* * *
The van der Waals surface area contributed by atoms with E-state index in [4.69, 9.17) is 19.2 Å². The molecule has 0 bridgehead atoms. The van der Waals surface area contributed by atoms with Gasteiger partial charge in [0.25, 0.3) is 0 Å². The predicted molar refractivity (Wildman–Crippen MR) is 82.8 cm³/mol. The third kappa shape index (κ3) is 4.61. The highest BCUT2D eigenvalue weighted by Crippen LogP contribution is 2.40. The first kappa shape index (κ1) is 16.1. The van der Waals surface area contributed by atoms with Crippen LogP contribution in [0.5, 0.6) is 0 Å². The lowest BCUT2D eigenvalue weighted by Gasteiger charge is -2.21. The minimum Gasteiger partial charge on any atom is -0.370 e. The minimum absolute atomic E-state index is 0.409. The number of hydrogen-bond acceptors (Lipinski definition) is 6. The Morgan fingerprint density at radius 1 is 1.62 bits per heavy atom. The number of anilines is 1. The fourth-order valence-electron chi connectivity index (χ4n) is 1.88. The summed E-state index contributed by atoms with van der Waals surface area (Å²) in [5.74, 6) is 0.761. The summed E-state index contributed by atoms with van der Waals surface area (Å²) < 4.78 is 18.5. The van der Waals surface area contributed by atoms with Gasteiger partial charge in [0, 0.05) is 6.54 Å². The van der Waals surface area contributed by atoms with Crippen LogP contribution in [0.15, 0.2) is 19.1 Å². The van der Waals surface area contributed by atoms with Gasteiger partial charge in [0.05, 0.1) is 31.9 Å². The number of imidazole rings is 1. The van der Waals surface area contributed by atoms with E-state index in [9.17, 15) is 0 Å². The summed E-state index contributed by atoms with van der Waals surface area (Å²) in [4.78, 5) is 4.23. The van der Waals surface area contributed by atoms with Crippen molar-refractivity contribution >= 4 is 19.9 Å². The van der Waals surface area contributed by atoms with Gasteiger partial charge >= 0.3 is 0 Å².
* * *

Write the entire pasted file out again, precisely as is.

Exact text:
The van der Waals surface area contributed by atoms with E-state index in [4.69, 9.17) is 19.2 Å². The molecule has 0 bridgehead atoms. The van der Waals surface area contributed by atoms with Gasteiger partial charge in [0.25, 0.3) is 0 Å². The predicted molar refractivity (Wildman–Crippen MR) is 82.8 cm³/mol. The third kappa shape index (κ3) is 4.61. The highest BCUT2D eigenvalue weighted by Crippen LogP contribution is 2.40. The first kappa shape index (κ1) is 16.1. The van der Waals surface area contributed by atoms with Crippen LogP contribution in [0.5, 0.6) is 0 Å². The lowest BCUT2D eigenvalue weighted by Gasteiger charge is -2.21. The minimum Gasteiger partial charge on any atom is -0.370 e. The minimum absolute atomic E-state index is 0.409. The number of hydrogen-bond acceptors (Lipinski definition) is 6. The Morgan fingerprint density at radius 1 is 1.62 bits per heavy atom. The number of anilines is 1. The fourth-order valence-electron chi connectivity index (χ4n) is 1.88. The summed E-state index contributed by atoms with van der Waals surface area (Å²) in [5.74, 6) is 0.761. The summed E-state index contributed by atoms with van der Waals surface area (Å²) < 4.78 is 18.5. The van der Waals surface area contributed by atoms with Gasteiger partial charge in [0, 0.05) is 6.54 Å². The van der Waals surface area contributed by atoms with Crippen LogP contribution in [0.15, 0.2) is 19.1 Å². The van der Waals surface area contributed by atoms with Gasteiger partial charge in [0.05, 0.1) is 31.9 Å². The number of imidazole rings is 1. The van der Waals surface area contributed by atoms with E-state index in [9.17, 15) is 0 Å². The summed E-state index contributed by atoms with van der Waals surface area (Å²) in [4.78, 5) is 4.23. The van der Waals surface area contributed by atoms with Crippen molar-refractivity contribution >= 4 is 19.9 Å². The van der Waals surface area contributed by atoms with Gasteiger partial charge >= 0.3 is 0 Å².